Jesus turns and looks at that crowd of eager followers and he realizes that the vast majority of them have no idea what it really means to follow after God’s call, to join in God’s mission. All they know is that interesting things are happening around Jesus, Sometimes there’s free food. Sometimes people get healed. So they come along, thinking there might be something in it for them. Most of the people in that crowd are there because of something more like buying a lottery ticket than loving God. They’re hoping maybe they’ll win—that maybe something good will happen to them.

It’s those people Jesus is speaking so sharply to. Sisters and brothers, it’s us Jesus is speaking so sharply to. He is teaching us that being a disciple is not merely something we slide into; it’s not as simple as finding where your parent tucked away your baptismal certificate.

To do this right, to really take this on with purpose, means to sit down and really reflect on what discipleship actually costs. 

And let me say this plainly: There is no such thing as a disciple who does not sacrifice something—not just anything, something precious. If you have come this far along the road of your faith without having to give up something you would rather have kept, you have not heard this message. 

If we imagine otherwise, we fool ourselves; and if we don’t teach this to those who come to be baptized, then we fail them. 

That’s what Jesus is talking about when he tells that crowd about giving up possessions. That’s what he’s teaching us. You may think, you may just easily dismiss this, by thinking that he’s talking about the material things you possess—your worldly goods, your money, your stuff. But those are the things that are easy to give away. 

No, your most valuable possessions are things like your most fondly held convictions. The certainty you have in the judgments you have made of others—other people, other cultures, other communities, people who hold other views. Our most precious possessions are our preferences, our privileges, our preconceived notions about the shortcomings of others and the righteousness of our own ideas.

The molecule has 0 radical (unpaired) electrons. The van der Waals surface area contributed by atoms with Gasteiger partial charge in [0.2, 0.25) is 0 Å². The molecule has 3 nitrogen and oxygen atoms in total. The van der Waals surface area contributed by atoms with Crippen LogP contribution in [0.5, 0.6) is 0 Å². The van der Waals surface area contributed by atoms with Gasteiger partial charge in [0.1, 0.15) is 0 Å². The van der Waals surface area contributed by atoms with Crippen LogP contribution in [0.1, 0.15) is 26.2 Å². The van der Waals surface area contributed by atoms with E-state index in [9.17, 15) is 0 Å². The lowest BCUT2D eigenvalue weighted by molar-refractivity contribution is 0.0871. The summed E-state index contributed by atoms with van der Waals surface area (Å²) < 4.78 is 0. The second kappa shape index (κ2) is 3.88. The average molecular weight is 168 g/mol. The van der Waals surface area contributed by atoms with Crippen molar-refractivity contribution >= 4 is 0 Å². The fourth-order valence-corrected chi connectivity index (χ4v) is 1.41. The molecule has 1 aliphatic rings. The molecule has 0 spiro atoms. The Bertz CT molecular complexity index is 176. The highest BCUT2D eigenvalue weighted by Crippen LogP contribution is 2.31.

And in the end, when for most of the people in that crowd around Jesus that was just too much to ask, they were the ones standing in the forum before Pilate, calling for his blood.

What then shall we do?

As my friend Matthew Potts has wisely said, it is not enough to give your heart to Jesus—because Jesus has already given his heart to all the people we have been turning away, for years upon years.  

The theme of this Assembly is no mere slogan. It is not aspirational language. It is something much more challenging, and much more troubling than that: It is a fact. It is a basic claim of the church. “Christ’s love moves the world to reconciliation and unity.” Yes, it does. 

Whenever reconciliation happens in this broken world, that is the work of Christ’s love. Whenever unity is rebuilt from the shattered pieces of society, it is Christ’s love that provides both the wood and the nails. Have no doubt about this: Christ’s love moves the world to reconciliation and unity. 

But there is no other way that happens, no other means for Christ’s love to do that work, than through those who respond in faith to Christ’s call. Not necessarily churchgoers—but disciples.

It is the task of disciples to be the bearers of that love in this world. 

That means—here is the outrageous part—that means it is our task. But we can only do that work, we can only be the equal of that challenge, if we get ourselves out of the way. Christ’s love can only work through us if first we set aside our own devices and desires and allow ourselves to be filled with, and transformed by, that love.

That is when we do things the rest of the world regards us as outrageous, or dangerous, or even blasphemous—which is, just remember, exactly what they thought of Jesus. 

William Temple, the wartime Archbishop of Canterbury, wrote this about us:

“Within the fellowship of Christians each of us to be linked to each by a love like that of Christ for each. That is the new commandment; and obedience to it is the evidence to the world of true discipleship.  If the Church really were like that, if every member had for every other a love like that of Christ for them, the power of our witness would be irresistible.”

So here, in this great assembly of Christians from across the earth, let us resolve that we will work in this moment and in this place to be true disciples. Let us resolve to find ways of naming, questioning, and shedding those prized preferences of ours that block the path toward greater unity in God’s church, and obscure Christ’s love in the world. 

Let us open our hearts to be transformed by the different ways in which Christ is made known to us in the new friends we make here. 

And then let us take up the invitation God has set before us, to join in Christ’s mission of reconciling this broken world, and restoring unity among those of us who are called by Christ’s name. Amen.